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Bootcamp to Employment gets ringing endorsement

Originally posted in Country Man

McIntosh & Son

A senior figurehead at one of WA’s biggest machinery dealerships says WAFarmers’ inaugural Bootcamp to Employment is the “best and most exciting avenue” for attracting new staff he has ever been involved in.

McIntosh & Son Moora branch manager Cadeyn Catto was one of several leaders involved in the course’s “speed dating” session at Muresk Institute last Thursday.

The session was held in the final hours of the three-day course and involved employers speaking to several small groups of Bootcamp participants.

Mr Catto said it was a two-way process that enabled him to meet potential employees and for them to learn more about what McIntosh & Son have to offer.

“It was one of the most exciting opportunities I have ever been involved in, from a resourcing point of view,” Mr Catto said.

“I have potentially found three to four candidates to fill our roles for next year, in both precision agriculture and heavy duty diesel mechanics.”

Mr Catto, who started at the Moora branch in October 2019, said he was on the hunt for youngsters interested in precision agriculture and machinery.

He said the business had vacancies across all branches “at all times” and also ran its own registered training organisation to upskill employees.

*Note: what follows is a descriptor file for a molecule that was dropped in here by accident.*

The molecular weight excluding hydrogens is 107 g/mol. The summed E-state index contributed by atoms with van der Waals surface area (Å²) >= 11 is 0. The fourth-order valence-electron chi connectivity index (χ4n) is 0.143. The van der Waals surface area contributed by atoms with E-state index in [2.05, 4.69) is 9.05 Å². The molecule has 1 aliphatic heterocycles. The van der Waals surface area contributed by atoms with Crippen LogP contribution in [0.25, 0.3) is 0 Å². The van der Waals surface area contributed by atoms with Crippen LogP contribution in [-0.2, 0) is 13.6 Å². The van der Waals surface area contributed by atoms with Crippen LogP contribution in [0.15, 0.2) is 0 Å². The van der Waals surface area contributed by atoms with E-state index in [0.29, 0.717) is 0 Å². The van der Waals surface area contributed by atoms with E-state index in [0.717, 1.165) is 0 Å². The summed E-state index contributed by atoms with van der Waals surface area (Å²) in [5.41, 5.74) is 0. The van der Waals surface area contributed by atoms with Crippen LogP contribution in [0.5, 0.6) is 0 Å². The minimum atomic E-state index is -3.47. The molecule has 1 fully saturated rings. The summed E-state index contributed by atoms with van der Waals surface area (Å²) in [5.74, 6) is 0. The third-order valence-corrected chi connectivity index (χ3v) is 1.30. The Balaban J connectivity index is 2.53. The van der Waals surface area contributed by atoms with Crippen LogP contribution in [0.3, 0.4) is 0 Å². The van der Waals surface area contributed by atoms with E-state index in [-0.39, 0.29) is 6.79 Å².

“The young people I spoke to had a real desire to be a part of the industry,” Mr Catto said.

“We can’t teach desire, but we can teach everything else. I think people keen on technology now feel there are avenues for them to be involved in agriculture.

“We are lining up school leavers ready to start work in January, so the Bootcamp happened at a perfect timing.”

Mr Catto said agriculture was not the only industry feeling the pinch of labour shortages, but it did face significant competition from the mining sector.

“There is a lot of opportunity out there for young people to get into other job roles. Mining has a big impact and leaves a big hole for us in terms of staff,” he said.

“Part of that is the agriculture industry’s fault for not investing in training young people earlier, but the same can be said for a range of other industries too.”

Mr Catto said WA’s agriculture industry desperately needed to promote the great lifestyle and pay on offer to skilled workers.

“There is also a great lifestyle on offer, because you are at home with your family and friends on the weekend,” he said.

“Ultimately people turn up to work to get paid. So I think we have to make it more competitive and enticing. The money in the agriculture industry, for a qualified employee, is certainly moving up now.

“We need to invest in our people… we have to show them that there is career progression and that agriculture is an exciting career path to take.”

For more information on McIntosh & Son's RTO program, contact People & Development Manager Jennie Lamb at This email address is being protected from spambots. You need JavaScript enabled to view it. or register your interest via our careers page